This first law prohibiting cannabis within the U.S. occurred in California as part of a “Poisons Act” which banned numerous substances such as opium; “The 1913 law received no public notice in the press, but was passed as an obscure technical amendment by the State Board of Pharmacy, which was then leading one of the nation’s earliest and most aggressive anti-narcotics campaigns”, explains California NORML.
The law, as with the entirety of cannabis prohibition, was implemented on strongly racist grounds:
“Within the last year we in California have been getting a large influx of Hindoos and they have in turn started quite a demand for cannabis indica; they are a very undesirable lot and the habit is growing in California very fast…the fear is now that they are initiating our whites into this habit”, states Hamilton Wright, a chief architect of U.S. narcotics policy at the time; he worked closely with the infamous Harry J. Anslinger.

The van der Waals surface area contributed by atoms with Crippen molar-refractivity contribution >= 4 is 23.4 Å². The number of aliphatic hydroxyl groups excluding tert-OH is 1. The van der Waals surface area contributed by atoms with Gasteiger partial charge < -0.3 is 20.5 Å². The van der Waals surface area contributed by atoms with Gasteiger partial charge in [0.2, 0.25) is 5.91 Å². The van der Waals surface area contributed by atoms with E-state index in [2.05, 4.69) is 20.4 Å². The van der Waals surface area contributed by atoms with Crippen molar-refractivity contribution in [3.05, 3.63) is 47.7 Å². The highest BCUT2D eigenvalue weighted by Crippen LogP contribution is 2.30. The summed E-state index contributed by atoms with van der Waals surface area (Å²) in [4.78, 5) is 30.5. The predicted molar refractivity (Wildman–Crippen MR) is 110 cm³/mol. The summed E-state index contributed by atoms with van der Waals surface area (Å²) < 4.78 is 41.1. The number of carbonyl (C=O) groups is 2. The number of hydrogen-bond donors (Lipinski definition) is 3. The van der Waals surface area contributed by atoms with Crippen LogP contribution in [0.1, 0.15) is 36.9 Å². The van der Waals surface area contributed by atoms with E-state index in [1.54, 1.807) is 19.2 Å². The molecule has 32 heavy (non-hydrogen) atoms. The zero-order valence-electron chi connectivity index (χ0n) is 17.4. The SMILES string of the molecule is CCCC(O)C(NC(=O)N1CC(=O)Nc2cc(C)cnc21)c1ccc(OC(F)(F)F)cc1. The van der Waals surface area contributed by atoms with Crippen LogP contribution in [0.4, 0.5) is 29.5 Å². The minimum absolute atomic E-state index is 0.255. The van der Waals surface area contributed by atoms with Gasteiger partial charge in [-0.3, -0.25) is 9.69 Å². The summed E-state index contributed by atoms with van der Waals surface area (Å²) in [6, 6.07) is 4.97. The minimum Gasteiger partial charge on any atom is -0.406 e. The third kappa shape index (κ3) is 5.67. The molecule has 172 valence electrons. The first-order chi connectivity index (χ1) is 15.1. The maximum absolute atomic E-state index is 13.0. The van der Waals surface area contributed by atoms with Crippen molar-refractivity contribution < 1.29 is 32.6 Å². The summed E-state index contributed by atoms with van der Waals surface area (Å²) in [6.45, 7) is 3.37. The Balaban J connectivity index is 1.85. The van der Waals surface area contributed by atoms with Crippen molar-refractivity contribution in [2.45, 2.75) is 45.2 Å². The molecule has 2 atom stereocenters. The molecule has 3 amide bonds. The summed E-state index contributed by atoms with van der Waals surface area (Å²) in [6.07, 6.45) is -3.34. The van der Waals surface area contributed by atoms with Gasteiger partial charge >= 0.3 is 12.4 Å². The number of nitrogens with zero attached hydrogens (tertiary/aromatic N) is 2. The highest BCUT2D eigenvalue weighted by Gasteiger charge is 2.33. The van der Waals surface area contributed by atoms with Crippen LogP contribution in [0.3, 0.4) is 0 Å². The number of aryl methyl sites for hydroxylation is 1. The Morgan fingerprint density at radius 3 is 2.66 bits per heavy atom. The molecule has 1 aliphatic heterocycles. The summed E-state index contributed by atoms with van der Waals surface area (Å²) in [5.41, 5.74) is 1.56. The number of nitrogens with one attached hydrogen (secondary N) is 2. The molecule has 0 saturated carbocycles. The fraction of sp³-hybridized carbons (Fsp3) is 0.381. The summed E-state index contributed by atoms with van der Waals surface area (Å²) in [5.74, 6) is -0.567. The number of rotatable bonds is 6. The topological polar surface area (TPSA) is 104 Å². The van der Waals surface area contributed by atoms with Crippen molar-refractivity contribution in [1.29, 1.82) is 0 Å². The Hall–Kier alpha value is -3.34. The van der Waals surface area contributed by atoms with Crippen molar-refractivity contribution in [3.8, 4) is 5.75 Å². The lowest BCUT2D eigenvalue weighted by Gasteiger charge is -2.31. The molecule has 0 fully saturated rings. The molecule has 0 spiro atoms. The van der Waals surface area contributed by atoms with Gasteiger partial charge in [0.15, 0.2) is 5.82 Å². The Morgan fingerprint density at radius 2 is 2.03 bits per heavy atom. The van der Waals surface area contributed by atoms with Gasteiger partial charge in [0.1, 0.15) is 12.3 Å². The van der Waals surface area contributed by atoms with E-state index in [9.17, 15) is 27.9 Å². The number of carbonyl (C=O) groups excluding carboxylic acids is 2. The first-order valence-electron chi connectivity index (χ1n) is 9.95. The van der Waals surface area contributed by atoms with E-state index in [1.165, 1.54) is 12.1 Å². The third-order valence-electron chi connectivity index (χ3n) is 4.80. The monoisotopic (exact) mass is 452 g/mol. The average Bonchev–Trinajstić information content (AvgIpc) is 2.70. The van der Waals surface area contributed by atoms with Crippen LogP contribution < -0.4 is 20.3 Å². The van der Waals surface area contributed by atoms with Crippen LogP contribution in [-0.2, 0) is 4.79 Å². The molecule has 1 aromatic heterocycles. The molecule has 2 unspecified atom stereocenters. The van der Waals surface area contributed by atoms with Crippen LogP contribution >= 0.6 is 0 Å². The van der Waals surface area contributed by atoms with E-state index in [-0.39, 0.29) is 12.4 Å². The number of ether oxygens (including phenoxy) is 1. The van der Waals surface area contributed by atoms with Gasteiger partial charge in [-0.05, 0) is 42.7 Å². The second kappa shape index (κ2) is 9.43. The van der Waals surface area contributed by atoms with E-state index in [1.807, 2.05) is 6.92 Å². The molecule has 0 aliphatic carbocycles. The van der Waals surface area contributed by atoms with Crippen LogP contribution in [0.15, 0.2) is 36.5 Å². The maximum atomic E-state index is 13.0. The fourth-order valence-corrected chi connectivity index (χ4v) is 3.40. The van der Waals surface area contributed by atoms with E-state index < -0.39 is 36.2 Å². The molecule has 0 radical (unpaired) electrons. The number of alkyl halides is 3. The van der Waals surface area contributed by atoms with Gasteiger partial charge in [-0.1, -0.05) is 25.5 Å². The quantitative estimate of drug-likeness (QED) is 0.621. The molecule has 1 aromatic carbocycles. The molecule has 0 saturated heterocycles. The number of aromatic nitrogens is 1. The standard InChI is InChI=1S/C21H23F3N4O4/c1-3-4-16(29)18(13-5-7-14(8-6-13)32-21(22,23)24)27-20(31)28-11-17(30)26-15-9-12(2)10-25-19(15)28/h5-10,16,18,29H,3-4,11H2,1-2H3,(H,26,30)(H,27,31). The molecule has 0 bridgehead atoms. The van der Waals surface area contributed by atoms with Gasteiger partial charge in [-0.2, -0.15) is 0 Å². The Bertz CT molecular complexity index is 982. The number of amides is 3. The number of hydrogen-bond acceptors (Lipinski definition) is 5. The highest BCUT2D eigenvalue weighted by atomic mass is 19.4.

Now, 100 years later activists are still battling the prohibition that this law paved the way towards. However, things are clearly progressing at a fast and exciting pace, with numerous states and countries working to reform and end a prohibition which has been nothing but a failure.
As we look back on these 100 years, we must not be bitter and angered at the damage this ridiculous prohibition has caused (though it’s certainly hard not to be): We must remain passionate, thoughtful and consistent in our attempts to end it.